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Youth remain at high risk for contracting and transmitting human immunodeficiency virus (HIV) and other sexually transmitted diseases (STD). In the U.S., over 5000 people under the age of 20 were diagnosed with HIV or AIDS from 2003–2006. Youth are also among those with the highest rates of STD, and having STD infection substantially increases risk for HIV acquisition and transmission (Centers for Disease Control and Prevention, 2008).
Recent reports indicate that Internet use by youth is now nearly universal, with 93% of teens using the Internet (Pew Internet and American Life Project, 2006). Youth have been reported to reported to spend 40 minutes or more online per day (Gross, 2004; Madden, 2006), and although there are reports that health seeking online is common among youth (Pew Internet and American Life Project, 2006; Pew Internet and American Life Report, 2000; Roberts et al., 2005) data show youth online primarily spend their time multi-tasking, most often communicating through instant messaging (IM) (Gross, 2004; Rideout, 2001; Roberts et al., 2005). A 2005 study by the Kaiser Family Foundation showed that an overwhelming majority of youth have access to a computer in their home and spend an average of one hour on the computer daily. These data, however, include time spent on the Internet, with a substantial portion of the time spent on the computer is actually spent online. In their 1999 assessment of computer use among youth, the KFF documented computer use at an average of 27 minutes per day, and did not ask if any of this time was specific to online activities (Roberts et al., 2005).
Rigorous studies using the Internet to promote healthy behavior show the promise of the medium for promotion of weight loss (Tate et al., 2001), diabetes self-management (Glasgow et al., 2003; Gottlieb, 2000; McKay et al., 2001), and healthy eating (Oenema et al., 2001). The Internet has also been used effectively to increase access to care among persons living with HIV and patients with eating disorders (Flatley-Brennan, 1998; Gustafson et al., 2002; Winzelberg et al., 2000). In a meta-analysis of interventions for physical activity and dietary behaviors that utilized some form of technology related intervention (e.g. computers, e-mail, Internet), Norman et al. showed that 21 of 41 studies reviewed showed positive effects of technology on diet and activity outcomes (Norman et al., 2007). Another meta-analysis of websites delivering physical activity interventions showed similar results, with eight of 15 interventions having a positive effect on physical activity (Vandelanotte et al., 2007).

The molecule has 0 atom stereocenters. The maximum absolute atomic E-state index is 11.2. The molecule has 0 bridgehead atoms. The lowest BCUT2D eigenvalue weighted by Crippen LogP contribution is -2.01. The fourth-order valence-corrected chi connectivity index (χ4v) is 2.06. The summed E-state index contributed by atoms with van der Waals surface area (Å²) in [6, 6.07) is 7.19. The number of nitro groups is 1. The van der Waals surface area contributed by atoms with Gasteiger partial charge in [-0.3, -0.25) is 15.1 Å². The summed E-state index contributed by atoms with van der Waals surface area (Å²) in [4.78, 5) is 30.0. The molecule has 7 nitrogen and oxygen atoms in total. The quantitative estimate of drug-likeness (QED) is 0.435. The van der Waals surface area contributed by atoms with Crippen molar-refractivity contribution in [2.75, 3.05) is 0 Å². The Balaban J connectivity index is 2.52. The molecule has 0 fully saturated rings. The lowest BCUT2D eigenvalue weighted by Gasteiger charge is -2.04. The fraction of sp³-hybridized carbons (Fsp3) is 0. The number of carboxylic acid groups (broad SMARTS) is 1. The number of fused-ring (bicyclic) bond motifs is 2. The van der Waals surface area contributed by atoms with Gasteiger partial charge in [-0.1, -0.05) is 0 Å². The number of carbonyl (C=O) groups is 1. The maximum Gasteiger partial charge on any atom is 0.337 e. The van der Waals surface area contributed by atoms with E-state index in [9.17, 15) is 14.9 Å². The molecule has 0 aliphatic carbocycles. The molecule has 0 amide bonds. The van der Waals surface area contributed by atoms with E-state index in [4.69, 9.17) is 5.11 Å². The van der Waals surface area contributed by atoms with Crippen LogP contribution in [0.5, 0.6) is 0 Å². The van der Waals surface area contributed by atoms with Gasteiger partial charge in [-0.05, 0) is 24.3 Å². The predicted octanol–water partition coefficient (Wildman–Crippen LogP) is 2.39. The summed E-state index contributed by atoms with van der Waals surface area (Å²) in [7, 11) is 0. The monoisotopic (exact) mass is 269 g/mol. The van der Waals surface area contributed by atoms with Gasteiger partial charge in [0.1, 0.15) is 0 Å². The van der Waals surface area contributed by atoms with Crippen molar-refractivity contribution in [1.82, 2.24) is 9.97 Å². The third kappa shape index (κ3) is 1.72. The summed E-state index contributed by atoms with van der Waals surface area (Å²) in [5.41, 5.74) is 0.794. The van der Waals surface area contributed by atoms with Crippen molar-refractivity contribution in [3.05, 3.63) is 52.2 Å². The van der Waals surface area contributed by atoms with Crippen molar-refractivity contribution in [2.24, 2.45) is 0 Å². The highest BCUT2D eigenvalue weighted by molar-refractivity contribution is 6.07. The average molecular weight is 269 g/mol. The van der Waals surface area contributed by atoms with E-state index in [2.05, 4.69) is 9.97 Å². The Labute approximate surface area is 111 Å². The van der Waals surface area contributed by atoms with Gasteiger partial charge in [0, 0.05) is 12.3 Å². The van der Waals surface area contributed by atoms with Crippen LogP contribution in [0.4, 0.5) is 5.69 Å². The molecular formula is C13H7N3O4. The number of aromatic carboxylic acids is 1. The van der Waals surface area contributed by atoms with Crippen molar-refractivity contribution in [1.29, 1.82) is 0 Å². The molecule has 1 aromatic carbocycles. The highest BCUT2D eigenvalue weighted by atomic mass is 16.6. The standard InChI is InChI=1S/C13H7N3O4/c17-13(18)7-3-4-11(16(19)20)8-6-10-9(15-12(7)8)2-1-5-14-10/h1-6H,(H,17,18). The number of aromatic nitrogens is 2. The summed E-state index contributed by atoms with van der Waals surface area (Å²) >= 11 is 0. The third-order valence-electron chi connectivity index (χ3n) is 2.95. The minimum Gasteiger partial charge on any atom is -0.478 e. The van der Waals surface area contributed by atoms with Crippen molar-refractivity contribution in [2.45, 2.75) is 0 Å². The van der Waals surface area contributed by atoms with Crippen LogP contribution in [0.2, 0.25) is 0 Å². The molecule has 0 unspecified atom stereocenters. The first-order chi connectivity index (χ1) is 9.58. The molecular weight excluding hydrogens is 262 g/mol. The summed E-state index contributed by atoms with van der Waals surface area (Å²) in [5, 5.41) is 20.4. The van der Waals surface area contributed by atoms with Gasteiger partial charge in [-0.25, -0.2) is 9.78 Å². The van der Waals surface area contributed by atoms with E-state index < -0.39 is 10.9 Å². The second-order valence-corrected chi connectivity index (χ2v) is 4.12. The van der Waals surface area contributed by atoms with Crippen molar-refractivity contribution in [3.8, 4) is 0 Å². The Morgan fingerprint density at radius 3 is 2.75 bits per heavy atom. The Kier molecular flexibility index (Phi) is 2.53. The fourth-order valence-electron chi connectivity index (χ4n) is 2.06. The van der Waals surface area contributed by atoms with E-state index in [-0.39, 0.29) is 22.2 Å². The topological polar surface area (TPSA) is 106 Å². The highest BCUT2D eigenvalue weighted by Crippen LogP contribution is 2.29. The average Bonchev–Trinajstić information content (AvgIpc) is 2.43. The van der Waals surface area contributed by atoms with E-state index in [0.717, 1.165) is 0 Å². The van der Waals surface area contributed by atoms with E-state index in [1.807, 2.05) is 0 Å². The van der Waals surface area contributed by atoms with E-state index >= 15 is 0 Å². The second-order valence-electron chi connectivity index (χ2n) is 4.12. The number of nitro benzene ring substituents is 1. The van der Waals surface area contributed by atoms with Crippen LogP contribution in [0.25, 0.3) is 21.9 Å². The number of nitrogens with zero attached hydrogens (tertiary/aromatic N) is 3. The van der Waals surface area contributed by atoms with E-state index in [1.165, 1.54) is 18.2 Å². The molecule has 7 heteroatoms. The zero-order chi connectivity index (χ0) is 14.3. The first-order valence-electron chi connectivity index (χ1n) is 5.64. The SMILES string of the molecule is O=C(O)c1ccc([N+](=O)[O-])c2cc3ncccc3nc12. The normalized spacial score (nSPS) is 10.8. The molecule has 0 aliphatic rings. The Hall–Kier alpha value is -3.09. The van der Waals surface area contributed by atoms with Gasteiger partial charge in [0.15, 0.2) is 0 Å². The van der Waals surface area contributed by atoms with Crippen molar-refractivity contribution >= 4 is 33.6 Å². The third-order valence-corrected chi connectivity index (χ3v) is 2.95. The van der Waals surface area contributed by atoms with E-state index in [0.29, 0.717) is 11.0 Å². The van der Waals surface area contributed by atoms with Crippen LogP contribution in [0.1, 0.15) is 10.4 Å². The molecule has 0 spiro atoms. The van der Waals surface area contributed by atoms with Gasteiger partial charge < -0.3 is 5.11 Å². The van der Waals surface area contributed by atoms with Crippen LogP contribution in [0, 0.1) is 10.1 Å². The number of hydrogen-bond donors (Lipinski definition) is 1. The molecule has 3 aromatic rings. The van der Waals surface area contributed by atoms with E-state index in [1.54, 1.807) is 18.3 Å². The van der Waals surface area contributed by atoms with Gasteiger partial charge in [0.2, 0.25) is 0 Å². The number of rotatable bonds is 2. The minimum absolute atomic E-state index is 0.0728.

To date, the only published trial of the efficacy of an Internet-based rather than a computerized HIV prevention delivered via kiosk is that describing a two session program for men who have sex with men (MSM) in rural Wyoming (Bowen et al., 2007a). Results from this trial show positive effects of the intervention on condom attitudes and self-efficacy at one week post intervention. This trial didn’t include long enough follow-up of participants to demonstrate an impact on HIV prevention behaviors.
There have been studies demonstrating the efficacy of computer-based interventions for HIV and STD prevention, delivered via kiosk or computer in various institutional and community settings. Kiene and colleagues showed that college students randomized to participate in two computer based sessions to reduce HIV and STD risk spaced two weeks apart had an increase in awareness regarding HIV and STD, more frequently carried condoms, and more frequently used condoms compared to those in the control group (Kiene and Barta, 2006). Lightfoot and colleagues showed that high risk youth participating in two 1.5 hour computer-based HIV prevention sessions were less likely to engage in sex and had fewer sex partners compared to controls (Lightfoot et al., 2007). Roberto and colleagues showed that high school students participating in six 15 minute computer-based HIV and STD prevention sessions spaced one week apart had greater delays in initiation of intercourse and improved attitudes and self-efficacy for safer sex behaviors compared to controls (Roberto et al., 2007).
Computer-based efforts in HIV prevention show promise, and have the advantages of standardization, fidelity and likely ease of replication. However, they can have small samples (Kiene and Barta, 2006; Lightfoot et al., 2007). The Internet offers an additional opportunity to reach larger numbers of people in diverse settings. The privacy offered by computers and the Internet is also an asset, as is the accessibility to interventions from multiple sites (e.g., home, clinic, library). The standardization, fidelity, ease of replication of computer-based interventions and the added potential benefits of reach and increased use of the Internet by youth, make both computers and Internet logical venues for HIV/STD research and prevention interventions.